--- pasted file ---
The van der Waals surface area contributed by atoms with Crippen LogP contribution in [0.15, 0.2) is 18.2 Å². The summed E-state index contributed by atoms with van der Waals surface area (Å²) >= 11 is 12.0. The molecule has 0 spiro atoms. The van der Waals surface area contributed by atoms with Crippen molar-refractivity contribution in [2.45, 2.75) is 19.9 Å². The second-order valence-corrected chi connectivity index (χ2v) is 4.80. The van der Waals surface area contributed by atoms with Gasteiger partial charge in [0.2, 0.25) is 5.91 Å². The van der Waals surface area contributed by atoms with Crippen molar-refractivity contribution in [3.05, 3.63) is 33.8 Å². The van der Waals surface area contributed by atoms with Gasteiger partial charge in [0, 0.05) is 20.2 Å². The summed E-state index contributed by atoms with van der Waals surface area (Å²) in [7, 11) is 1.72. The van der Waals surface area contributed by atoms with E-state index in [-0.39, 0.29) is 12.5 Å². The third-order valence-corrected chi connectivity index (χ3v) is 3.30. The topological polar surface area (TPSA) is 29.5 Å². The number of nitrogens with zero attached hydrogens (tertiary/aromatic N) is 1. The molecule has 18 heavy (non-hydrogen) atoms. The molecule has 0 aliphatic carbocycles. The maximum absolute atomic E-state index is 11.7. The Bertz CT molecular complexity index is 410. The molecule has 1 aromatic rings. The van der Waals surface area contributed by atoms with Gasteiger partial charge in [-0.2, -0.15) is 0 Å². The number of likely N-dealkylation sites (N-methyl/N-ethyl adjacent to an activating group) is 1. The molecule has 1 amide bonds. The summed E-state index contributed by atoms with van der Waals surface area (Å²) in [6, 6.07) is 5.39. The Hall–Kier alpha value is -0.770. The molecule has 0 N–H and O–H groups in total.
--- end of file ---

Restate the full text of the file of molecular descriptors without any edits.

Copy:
The van der Waals surface area contributed by atoms with Crippen LogP contribution in [0.15, 0.2) is 18.2 Å². The summed E-state index contributed by atoms with van der Waals surface area (Å²) >= 11 is 12.0. The molecule has 0 spiro atoms. The van der Waals surface area contributed by atoms with Crippen molar-refractivity contribution in [2.45, 2.75) is 19.9 Å². The second-order valence-corrected chi connectivity index (χ2v) is 4.80. The van der Waals surface area contributed by atoms with Gasteiger partial charge in [0.2, 0.25) is 5.91 Å². The van der Waals surface area contributed by atoms with Crippen molar-refractivity contribution in [3.05, 3.63) is 33.8 Å². The van der Waals surface area contributed by atoms with Gasteiger partial charge in [0, 0.05) is 20.2 Å². The summed E-state index contributed by atoms with van der Waals surface area (Å²) in [7, 11) is 1.72. The van der Waals surface area contributed by atoms with E-state index in [-0.39, 0.29) is 12.5 Å². The third-order valence-corrected chi connectivity index (χ3v) is 3.30. The topological polar surface area (TPSA) is 29.5 Å². The number of nitrogens with zero attached hydrogens (tertiary/aromatic N) is 1. The molecule has 18 heavy (non-hydrogen) atoms. The molecule has 0 aliphatic carbocycles. The maximum absolute atomic E-state index is 11.7. The Bertz CT molecular complexity index is 410. The molecule has 1 aromatic rings. The van der Waals surface area contributed by atoms with Gasteiger partial charge in [-0.2, -0.15) is 0 Å². The number of likely N-dealkylation sites (N-methyl/N-ethyl adjacent to an activating group) is 1. The molecule has 1 amide bonds. The summed E-state index contributed by atoms with van der Waals surface area (Å²) in [6, 6.07) is 5.39. The Hall–Kier alpha value is -0.770. The molecule has 0 N–H and O–H groups in total.